by Robert Cohen - firstname.lastname@example.org
This past week, 34,000 quarts of drug-laced milk were
shipped to Michigan stores.
The angriest denials that I've heard from dairymen, and
most spirited debates that I've been participated in with dairy industry
representatives, center around whether or not milk and dairy products
contain antibiotic residues.
Dairy farmers argue that the presence of antibiotics or
antimicrobials is not possible because every truckload of milk is tested
by the truck driver as it leaves the farm. Milk is then tested again by
the processor. Safeguards make it impossible for drug-laced milk to
reach the market, farmers reason.
Unfortunately for dairymen, they are wrong. Milk does
contain antibiotics. Concentrated dairy products like ice cream and
butter can also contain concentrated amounts of antibiotics.
Bacteria develop immunities to wonder drugs. The medical
community wonders why new strains of bacteria have developed. Wonder
drugs no longer work. Americans consume antibiotics with immune
bacteria, and the mystery is solved.
On August 31, 2001, there was a recall of milk in
Here is the Detroit News article:
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LONDON'S FARM DAIRY STARTS VOLUNTARY MILK RECALL
PORT HURON -- London's Farm Dairy has issued a voluntary
recall of milk because it was contaminated with antibiotics, the
Michigan Department of Agriculture said.
Susan Esser, manager of the state dairy program in
Lansing, said up to 8,500 gallons of milk were sent to stores on
Tuesday. She said it's not clear what the possible risks might be.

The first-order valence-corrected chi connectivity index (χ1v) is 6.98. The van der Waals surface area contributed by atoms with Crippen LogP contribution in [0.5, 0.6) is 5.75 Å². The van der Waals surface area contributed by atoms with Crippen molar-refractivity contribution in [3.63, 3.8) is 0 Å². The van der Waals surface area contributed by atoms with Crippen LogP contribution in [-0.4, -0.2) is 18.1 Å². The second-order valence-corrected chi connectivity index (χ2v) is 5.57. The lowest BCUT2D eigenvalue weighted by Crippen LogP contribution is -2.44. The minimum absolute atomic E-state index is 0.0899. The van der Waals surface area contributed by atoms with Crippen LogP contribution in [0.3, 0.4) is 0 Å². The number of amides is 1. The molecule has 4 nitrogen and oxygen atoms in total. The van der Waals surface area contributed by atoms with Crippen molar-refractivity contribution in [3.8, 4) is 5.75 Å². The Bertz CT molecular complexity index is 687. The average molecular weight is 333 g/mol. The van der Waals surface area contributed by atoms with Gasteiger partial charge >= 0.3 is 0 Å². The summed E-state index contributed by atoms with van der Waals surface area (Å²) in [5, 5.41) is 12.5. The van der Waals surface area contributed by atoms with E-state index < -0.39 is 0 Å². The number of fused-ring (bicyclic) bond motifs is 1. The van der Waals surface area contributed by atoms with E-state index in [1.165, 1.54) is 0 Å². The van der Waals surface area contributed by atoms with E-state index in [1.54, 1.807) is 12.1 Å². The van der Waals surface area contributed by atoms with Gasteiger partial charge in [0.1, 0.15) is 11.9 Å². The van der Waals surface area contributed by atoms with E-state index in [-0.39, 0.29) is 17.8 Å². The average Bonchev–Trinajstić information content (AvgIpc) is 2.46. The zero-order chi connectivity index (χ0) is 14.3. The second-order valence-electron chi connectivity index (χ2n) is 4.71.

John Stout, quality control manager at the dairy, said
the milk was sent to various stores throughout eastern Michigan. He
would not specify which stores received the milk.
Stout said the company still was investigating to see if
the contamination was actually antibiotics, but Esser said the test had
been positive. Stout said:
"There is no safety or health risk. This is just an
issue related to
making sure we don't have a regulatory problem related to the
parameters of the product. This is not a food safety issue."
Stout said the company learned of the contaminated milk
on Wednesday morning and began calling customers to take the milk off
He said he believed all stores had been called by
Thursday afternoon. Stout said the dairy, which is owned by Grand
Rapids-based Country Fresh Inc., still is investigating which products
are affected. The dairy produces under the brands London Farm Dairy,
Country Fresh and Borden. It was not clear which or how many products
Calls for comment to Country Fresh were not returned.
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ANTIBIOTICS IN MILK
After genetically engineering the bovine growth hormone,
Monsanto learned that cows were getting mastitis, painful ulcers on
their udders which resulted in an increase in pus, blood and bacteria in
Monsanto arranged to have their top scientist, Margaret
Miller, hired by FDA where she reviewed her own research. Aware that
dairymen would have to treat cows with more antibiotics, Miller simply
raised the allowable levels of antimicrobials farmers could put in milk.
Miller arbitrarily increased the allowable level by one hundred times --
from one part per hundred million to one part per million!
Michael Hansen of Consumers Reports testified and
brought attention to Congressional committees that 52 drugs are known to
be used as antibiotics to treat mastitis. According to Consumer's Union,
FDA had approved only 30 of those antibiotics.
Milk is routinely tested for the presence of six
different antibiotics. Farmers are aware of the antibiotics being
tested. Do you imagine they might be tempted to use any of the other 46
not currently being tested?
Go on to Excerpts from
Return to 5 September 2001 Issue
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